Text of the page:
Archive for the ‘Uncategorized’ Category

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Erasing Symbols, Not History

August 19, 2017

Statues and flags are not history. Only history is history. History exists in many forms and in many places: books, videos, museums, exhibits. Though history goes far beyond the physical manifestations which represent it, some artifacts can be invaluable for the study of past civilizations and cultures. Statues erected after the fact, however, are not the true artifacts of history but merely symbols created with one purpose: to aggrandize.


When Saddam Hussein’s statue came down, it did not erase the history of his reign, not for those he oppressed, not for those who were his cronies. That history remains. However, the statue which honored that leader became a symbol for the defeated regime that had oppressed a significant portion of Iraq’s population, and the reason to publicly honor it or him no longer existed.


This is the flag that signifies the fascist regime of Adolph Hitler. It is no longer flown because that regime has thankfully perished. It too is part of history, one which can be seen in books, videos, museums, and exhibits. Though it no longer has any actual function, it remains a symbol of supposed race superiority and the horrendous application of that despicable philosophy which resulted in the denigration and mistreatment of an entire group of people. It is not a flag that should be displayed publicly for that very reason. The sight of it in that context triggers intense feelings of outrage to all people who recognize what it now represents.

This is the flag that signifies the Confederate States of America that existed during the Civil War. It is no longer flown because that regime has thankfully perished. It too is part of history, one which can be seen in books, videos, museums, and exhibits. Though it no longer has any actual function, it remains a symbol of supposed race superiority and the horrendous application of that despicable philosophy which resulted in the denigration and mistreatment of an entire group of people. It is not a flag that should be displayed publicly for that very reason. The sight of it in that context triggers intense feelings of outrage to all people who recognize what it now represents.

The astute reader will notice that these preceding paragraphs are the same. The parallel is not accidental.

The fact that these two banners are currently used by those hate groups that still cling to the shameful idea of race superiority is an indication of why they should not be part of a public presence. Though statues are not as blatant of a symbol, they still represent ideals that are repugnant to the standards of the nation. Their images belong in books, videos, museums, and exhibits. They do not belong in places of public honor.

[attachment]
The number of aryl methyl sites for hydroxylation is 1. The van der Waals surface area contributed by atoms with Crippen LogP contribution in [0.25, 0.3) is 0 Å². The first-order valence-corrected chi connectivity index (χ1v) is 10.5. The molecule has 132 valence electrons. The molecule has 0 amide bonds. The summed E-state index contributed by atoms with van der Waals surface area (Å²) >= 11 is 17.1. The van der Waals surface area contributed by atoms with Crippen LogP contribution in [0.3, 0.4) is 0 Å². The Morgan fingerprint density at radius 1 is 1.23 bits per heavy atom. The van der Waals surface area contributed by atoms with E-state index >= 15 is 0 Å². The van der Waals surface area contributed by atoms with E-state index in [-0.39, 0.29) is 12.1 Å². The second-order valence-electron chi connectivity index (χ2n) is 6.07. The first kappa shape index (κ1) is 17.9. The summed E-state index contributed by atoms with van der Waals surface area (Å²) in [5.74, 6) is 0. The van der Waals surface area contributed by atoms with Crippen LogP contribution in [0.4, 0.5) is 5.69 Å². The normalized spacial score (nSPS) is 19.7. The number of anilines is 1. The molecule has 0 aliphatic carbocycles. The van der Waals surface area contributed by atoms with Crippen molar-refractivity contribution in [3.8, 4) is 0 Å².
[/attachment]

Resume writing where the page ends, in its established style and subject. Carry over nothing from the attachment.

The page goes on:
I just got back from a trip to the South. One of my stops was at Petersburg, Virginia, site of one of the critical battles of the Civil War. It is now designated as a National Battlefield Park. There are various sculptures and memorials located throughout this park, and that is as it should be, for these are the sites where the events happened, and they should be commemorated in this place. There are memorials to the soldiers and their leaders on both sides. Here, it is fitting and proper.

I also visited Richmond, former capital of the Confederacy, which has a long boulevard called Monument Avenue. Statues of Confederate icons such as Jefferson Davis, Stonewall Jackson, and Robert E. Lee can be found here. They serve as a reminder of the old South, one that no longer exists (other than in the minds of a hard-core fringe). Let us not forget that regardless of any other accomplishments, they were the leaders of the fight to perpetuate the abominable institution of slavery, and for that reason should forfeit any public honor.

Removing any remaining public vestiges of the era of slavery should not be an issue any more than removing swastikas and Hitler statues should have been. The only real question is why they were allowed to stand for as long as they did.

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Hammer Dream

August 6, 2011

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The sound of a hammer pounding on the roof of the house woke the man sleeping inside. He was curious about this sound, not having ordered any work, so he put on his hat to go outside to see. But the hat was not his hat. It was a crisp, white Panama hat that had been worn by a fabulously rich coffee exporter from Central America. He had started his career as a poor boy in Quezaltenango, selling coffee one cup at a time to the tourists who traveled by train on the way to the mountain villages. They would go there to photograph the peasants who were poor but happy. Unlike the tourists, the campesinos were content with their simple lives, raising a few crops, some chickens, and fishing in the stream that meandered down the mountainside. He ended up owning not only half of the coffee plantations in the country but the railroad company as well. However, after the collapse of the economy, he had lost his fortune and used the last of his money to make his way to New York City. Out of money, speaking little English, and with no prospects, he moved in with a distant cousin in Cliffside Park, New Jersey, who had a small construction business. He quickly mastered the art of roofing and worked alone at his craft, as he did on this day. But the sound of his hammer pounding on the roof of the house woke the man sleeping inside.